Good article. I haven’t read much on the “Occupying Wall Street”, but I do know a little bit about transportation. I’ve been trucking off and on for 14 years. Despite being a truck driver, I’ve always tried to be very conservative towards my fuel consumption. When I owned a semi truck for 5 years, I was a big pusher towards bio-diesel and used it every chance I could. I also drive slow when the schedule allows and keep idle time towards a minimum. After I sold my truck in 2007, I worked at a Cargill Biodiesel plant for a short while. It was very discouraging how focused Cargill was towards obtaining tax breaks and kickbacks, and keeping the investers happy, while showing little effort towards attracting the end users. Bio Diesel production increased 100’s of percentage from 2003 to 2007. Despite that, everything on the Ag stats had remained fairly consistant up until 2007. yet for some unknown reason soybean (bio-diesel feedstock) prices almost almost tripled in the spring of 2008. I’m not really familiar with how the stock market works, but I hope someday I figure out how soybean prices shot out the roof in a three month period even though it remained constant during the previous 4 years when soybean based bio-diesel production increased 100’s of percent. It was very discouraging, because after that spring of 2008 bio-diesel prices were as high or even higher then petro diesel. From what I researched at the time, bio-diesel would of never been able to replace petro diesel, but based on current feedstocks, land usage, and feedstock yields, it should of been able to easily replace 4-10% of petro diesel useage on US soil without too much interference with foods derived from soybean and canola. Again, I’ll never understand that. On a different note, I’m also an Arborist and have read alot about logging practices. Today’s responsible, sustainable logging practices are largely due to the enviromentalist of yesterday. My hat’s off to them. What seemed to be a theat towards logging, has in turn kept the industry alive. It kept the logging companies from killing themselves off due to over-production. I hope your correlation between Big oil and Occupying Wall Street has a postive impact towards securing my trucking career as well, like the enviromentalist did towards the logging companies of the past. Until America and the rest of the world gets serious about finding alternative mobile energy sources, my long term employment as a truck driver is not very secure. Thanks for the aticle and for what it’s worth, I’m trying to do my part as a driver to minimize fuel consumption. Take care, Adam.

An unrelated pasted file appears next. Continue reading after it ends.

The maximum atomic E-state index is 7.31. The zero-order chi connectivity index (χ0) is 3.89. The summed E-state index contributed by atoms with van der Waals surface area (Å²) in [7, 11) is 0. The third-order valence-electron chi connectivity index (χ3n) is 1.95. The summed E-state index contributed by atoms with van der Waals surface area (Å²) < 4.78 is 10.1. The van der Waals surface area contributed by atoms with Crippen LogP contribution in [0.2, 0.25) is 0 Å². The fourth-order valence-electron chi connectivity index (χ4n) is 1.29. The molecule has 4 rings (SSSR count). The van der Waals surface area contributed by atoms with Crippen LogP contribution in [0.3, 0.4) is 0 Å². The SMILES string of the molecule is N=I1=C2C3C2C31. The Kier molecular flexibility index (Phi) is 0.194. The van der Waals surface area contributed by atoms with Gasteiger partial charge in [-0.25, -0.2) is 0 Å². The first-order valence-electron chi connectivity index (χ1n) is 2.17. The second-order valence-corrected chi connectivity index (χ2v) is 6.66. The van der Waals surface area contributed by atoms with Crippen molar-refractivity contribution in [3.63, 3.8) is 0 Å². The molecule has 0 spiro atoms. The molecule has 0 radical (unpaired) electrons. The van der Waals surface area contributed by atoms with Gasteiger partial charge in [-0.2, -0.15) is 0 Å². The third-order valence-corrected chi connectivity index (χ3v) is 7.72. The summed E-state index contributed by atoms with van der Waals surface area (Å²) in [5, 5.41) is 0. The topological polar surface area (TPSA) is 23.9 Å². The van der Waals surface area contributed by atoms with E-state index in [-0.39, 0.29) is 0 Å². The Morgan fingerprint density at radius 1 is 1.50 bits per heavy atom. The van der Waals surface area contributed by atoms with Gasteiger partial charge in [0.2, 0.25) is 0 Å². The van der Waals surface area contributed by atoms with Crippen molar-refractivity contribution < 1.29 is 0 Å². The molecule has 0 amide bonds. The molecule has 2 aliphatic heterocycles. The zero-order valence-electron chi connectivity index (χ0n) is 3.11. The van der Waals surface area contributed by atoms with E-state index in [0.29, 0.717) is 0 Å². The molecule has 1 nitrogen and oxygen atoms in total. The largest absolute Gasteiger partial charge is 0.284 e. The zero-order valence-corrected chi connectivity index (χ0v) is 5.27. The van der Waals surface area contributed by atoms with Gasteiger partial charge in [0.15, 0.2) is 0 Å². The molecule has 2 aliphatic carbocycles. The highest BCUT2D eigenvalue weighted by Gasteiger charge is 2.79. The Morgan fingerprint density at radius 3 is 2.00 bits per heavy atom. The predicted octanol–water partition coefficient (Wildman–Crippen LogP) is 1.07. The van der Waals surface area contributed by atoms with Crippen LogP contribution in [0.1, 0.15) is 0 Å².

• says

      Adam — Thanks for your interesting comment. What you say about logging and trucking are arguments I’ve not heard enough yet. We should certainly reduce fossil fuel use for environmental reasons. But we’ll have to get off of oil because someday, it will be too expensive to use. At that point, if we want to save your job and thousands of others in the trucking industry, we’ll have to have other solutions. Like you, I’m mystified by the relation between biofuels and food prices. But I think that a limited amount of well planned biofuel production might make sense and I’ve heard good things about biodiesel on a small, local scale. Anyway, all the best to you and — sorry, I can’t resist — Keep on Truckn’!